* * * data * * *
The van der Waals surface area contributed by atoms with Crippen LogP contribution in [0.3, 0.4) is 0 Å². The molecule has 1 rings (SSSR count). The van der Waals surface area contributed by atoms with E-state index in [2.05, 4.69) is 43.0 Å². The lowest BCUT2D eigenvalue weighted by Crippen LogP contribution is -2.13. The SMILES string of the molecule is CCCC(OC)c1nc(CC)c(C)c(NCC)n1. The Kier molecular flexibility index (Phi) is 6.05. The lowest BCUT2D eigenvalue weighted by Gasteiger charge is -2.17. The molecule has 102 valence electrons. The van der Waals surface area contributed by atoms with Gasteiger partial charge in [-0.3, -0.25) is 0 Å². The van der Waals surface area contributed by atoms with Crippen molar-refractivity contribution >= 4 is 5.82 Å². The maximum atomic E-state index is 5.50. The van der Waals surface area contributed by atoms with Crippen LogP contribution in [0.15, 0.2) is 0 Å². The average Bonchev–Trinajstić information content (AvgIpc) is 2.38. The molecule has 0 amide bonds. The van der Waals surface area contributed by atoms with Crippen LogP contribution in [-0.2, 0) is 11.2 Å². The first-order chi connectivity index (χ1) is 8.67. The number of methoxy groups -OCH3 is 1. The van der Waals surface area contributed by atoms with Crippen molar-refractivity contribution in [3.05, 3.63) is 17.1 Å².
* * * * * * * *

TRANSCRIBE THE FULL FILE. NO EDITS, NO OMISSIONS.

The van der Waals surface area contributed by atoms with Crippen LogP contribution in [0.3, 0.4) is 0 Å². The molecule has 1 rings (SSSR count). The van der Waals surface area contributed by atoms with E-state index in [2.05, 4.69) is 43.0 Å². The lowest BCUT2D eigenvalue weighted by Crippen LogP contribution is -2.13. The SMILES string of the molecule is CCCC(OC)c1nc(CC)c(C)c(NCC)n1. The Kier molecular flexibility index (Phi) is 6.05. The lowest BCUT2D eigenvalue weighted by Gasteiger charge is -2.17. The molecule has 102 valence electrons. The van der Waals surface area contributed by atoms with Gasteiger partial charge in [-0.3, -0.25) is 0 Å². The van der Waals surface area contributed by atoms with Crippen molar-refractivity contribution >= 4 is 5.82 Å². The maximum atomic E-state index is 5.50. The van der Waals surface area contributed by atoms with Crippen LogP contribution in [0.15, 0.2) is 0 Å². The average Bonchev–Trinajstić information content (AvgIpc) is 2.38. The molecule has 0 amide bonds. The van der Waals surface area contributed by atoms with Crippen LogP contribution in [-0.2, 0) is 11.2 Å². The first-order chi connectivity index (χ1) is 8.67. The number of methoxy groups -OCH3 is 1. The van der Waals surface area contributed by atoms with Crippen molar-refractivity contribution in [3.05, 3.63) is 17.1 Å².